Past 24 hours at the middle east rift zone vents and flow field: Magma continued to degas through Pu`u `O`o crater before erupting from the TEB vent, located 2 km to the east. The most recent sulfur dioxide emission rate measurement was 1,300 tonnes/day on November 21, below the 2003-2007 average of 1,700 tonnes/day. Very weak glow was again recorded from the crater last night.

The tiltmeter on the north flank of Pu`u `O`o recorded the switch to DI inflation around 9:30 an yesterday and continued slow inflation. The GPS network, which is less sensitive than the tiltmeter network, recorded continued slow contraction of the cone, amounting to almost 3 cm of contraction over the past 3 months. Seismic tremor levels at Pu`u `O`o and the TEB vent were at low values.

Lava flows through two tube branches to the coast, across State- and privately-owned land, and was entering the ocean at two general locations - Waikupanaha and west Waikupanaha 700 m (2,300 ft) to the west. Yesterday, HVO geologists found scattered surface flows over the coastal plain and at least one possible surface flow on the pali; a single entry at Waikupanaha and several at the west Waikupanaha location were active. GOES-WEST imagery showed thermal anomalies on the coastal plain suggesting continuing surface flow activity through dawn.

HAZARD ALERT: The lava delta and adjacent areas both inland and out to sea are some of the most hazardous areas on the flow field. Frequent delta/bench collapses give little warning, can produce hot rock falls inland and in the adjacent ocean, and can produce large local waves. The steam plume produced by lava entering the ocean contains fine lava fragments and an assortment of acid droplets that can be harmful to your health. The rapidly changing conditions near the ocean entry have been responsible for many injuries and a few deaths.

Maps, photos, webcam views, and other information about Kilauea Volcano are available at http://volcanoes.usgs.gov/hvo/activity/kilaueastatus.php. A daily update summary is available by phone at (808) 967-8862.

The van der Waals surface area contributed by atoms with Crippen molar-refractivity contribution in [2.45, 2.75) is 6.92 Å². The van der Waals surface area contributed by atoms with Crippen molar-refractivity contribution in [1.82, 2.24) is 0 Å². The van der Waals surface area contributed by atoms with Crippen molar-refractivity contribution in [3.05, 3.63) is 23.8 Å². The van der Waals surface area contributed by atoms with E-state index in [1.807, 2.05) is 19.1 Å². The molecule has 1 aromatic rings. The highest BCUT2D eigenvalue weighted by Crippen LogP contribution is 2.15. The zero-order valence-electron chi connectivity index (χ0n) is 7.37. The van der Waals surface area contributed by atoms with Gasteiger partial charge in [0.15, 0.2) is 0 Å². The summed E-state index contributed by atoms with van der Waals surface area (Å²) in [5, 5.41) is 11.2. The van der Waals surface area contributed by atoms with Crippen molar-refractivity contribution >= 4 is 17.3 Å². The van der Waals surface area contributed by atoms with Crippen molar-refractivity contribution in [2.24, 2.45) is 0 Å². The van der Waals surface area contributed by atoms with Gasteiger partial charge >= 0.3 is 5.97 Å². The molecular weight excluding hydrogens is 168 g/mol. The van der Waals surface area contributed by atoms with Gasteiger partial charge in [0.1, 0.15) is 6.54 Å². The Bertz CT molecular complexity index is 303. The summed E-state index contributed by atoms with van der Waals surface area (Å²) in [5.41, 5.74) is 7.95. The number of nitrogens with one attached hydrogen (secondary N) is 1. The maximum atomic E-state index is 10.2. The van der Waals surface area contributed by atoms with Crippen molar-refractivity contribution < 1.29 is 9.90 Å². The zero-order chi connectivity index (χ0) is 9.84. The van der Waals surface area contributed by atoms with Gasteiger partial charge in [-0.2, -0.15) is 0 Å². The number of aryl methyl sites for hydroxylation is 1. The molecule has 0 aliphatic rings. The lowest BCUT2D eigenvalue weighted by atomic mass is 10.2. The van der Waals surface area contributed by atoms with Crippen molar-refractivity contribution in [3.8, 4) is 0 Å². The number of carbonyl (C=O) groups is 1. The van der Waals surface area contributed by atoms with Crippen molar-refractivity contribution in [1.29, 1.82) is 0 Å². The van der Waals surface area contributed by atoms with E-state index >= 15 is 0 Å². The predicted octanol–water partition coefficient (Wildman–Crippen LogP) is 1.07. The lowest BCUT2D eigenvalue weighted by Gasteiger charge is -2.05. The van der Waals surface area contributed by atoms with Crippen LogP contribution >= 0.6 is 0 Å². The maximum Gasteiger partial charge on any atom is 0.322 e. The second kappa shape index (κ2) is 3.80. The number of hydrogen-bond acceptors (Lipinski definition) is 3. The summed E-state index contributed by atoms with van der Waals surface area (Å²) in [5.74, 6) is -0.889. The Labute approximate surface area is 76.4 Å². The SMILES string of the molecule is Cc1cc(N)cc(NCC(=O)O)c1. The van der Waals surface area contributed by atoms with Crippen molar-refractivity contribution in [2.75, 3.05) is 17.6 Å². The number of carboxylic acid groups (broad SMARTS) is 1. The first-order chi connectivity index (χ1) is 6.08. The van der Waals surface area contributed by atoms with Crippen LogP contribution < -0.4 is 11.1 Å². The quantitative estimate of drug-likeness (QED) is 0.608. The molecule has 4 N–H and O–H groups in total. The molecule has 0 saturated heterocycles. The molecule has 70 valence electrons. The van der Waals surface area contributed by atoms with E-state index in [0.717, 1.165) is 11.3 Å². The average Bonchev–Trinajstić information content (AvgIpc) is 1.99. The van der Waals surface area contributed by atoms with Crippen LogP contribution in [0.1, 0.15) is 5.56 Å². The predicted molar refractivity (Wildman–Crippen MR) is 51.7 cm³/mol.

A map with details of earthquakes located within the past two weeks can be found at http://tux.wr.usgs.gov/

A definition of alert levels can be found at http://volcanoes.usgs.gov/activity/alertsystem/index.php

Definitions of Terms Used:

glow: light from an unseen source; indirect light.

CD: Hawai`i County Civil Defense

RB2S2BL earthquakes: earthquakes that were recorded but were too small to be located. These quakes have magnitudes less than 1.7 and may only be recorded by one or two seismometers. Recording at a minimum of 4 seismometer sites is required to locate an earthquake.

tonne: metric unit equal to 1,000 kilograms, 2,204.6 lbs, or 1.1 English tons.

tephra: all material deposited by fallout from an eruption-related plume, regardless of size.

ash: tephra less than 2 mm (5/64 inches) in size.

TEB: Thanksgiving Eve Breakout, the designation used for lava flows that started with a breakout on November 21, 2007.

DI tilt event: DI is an abbreviation for 'deflation-inflation' and describes a volcanic event of uncertain significance. DI events are recorded by tiltmeters at Kilauea summit as an abrupt deflation of up to a few microradians in magnitude lasting several hours to 2-3 days followed by an abrupt inflation of approximately equal magnitude. The tilt events are usually accompanied by an increase in summit tremor during the deflation phase. A careful analysis of these events suggests that they may be related to changes in magma supply to a storage reservoir at less than 1 km depth, just east of Halema`uma`u crater. Usually, though not always, these changes propagate through the magma conduit from the summit to the eruption site, as many of the DI events at Kilauea summit are also recorded at a tiltmeter at Pu`u `O`o, delayed by 1-2 hours. DI events often correlate with lava pulses and/or pauses in the eruption at the Pu`u `O`o/July 21/TEB vents.

More definitions with photos can be found at http://volcano.wr.usgs.gov/about/pglossary/index.php .

The Hawaiian Volcano Observatory is one of five volcano observatories within the U.S. Geological Survey and is responsible for monitoring volcanoes and earthquakes in Hawai`i.

 

Volcano Live Camera :
 Pu`u `O`o     Halema`uma`u   Eruption Maps

Previous Archived Eruption Updates:

  July 17, 2008    July 16, 2008    July 14, 2008    July 10, 2008    July 7, 2008
  July 5, 2008    July 2, 2008    June 30, 2008
 

Kilauea Volcano Time Lapse Movies:
| Pu`u `O`o Crater | Pu`u `O`o Flank Vents | Flow Field | Ocean Entry |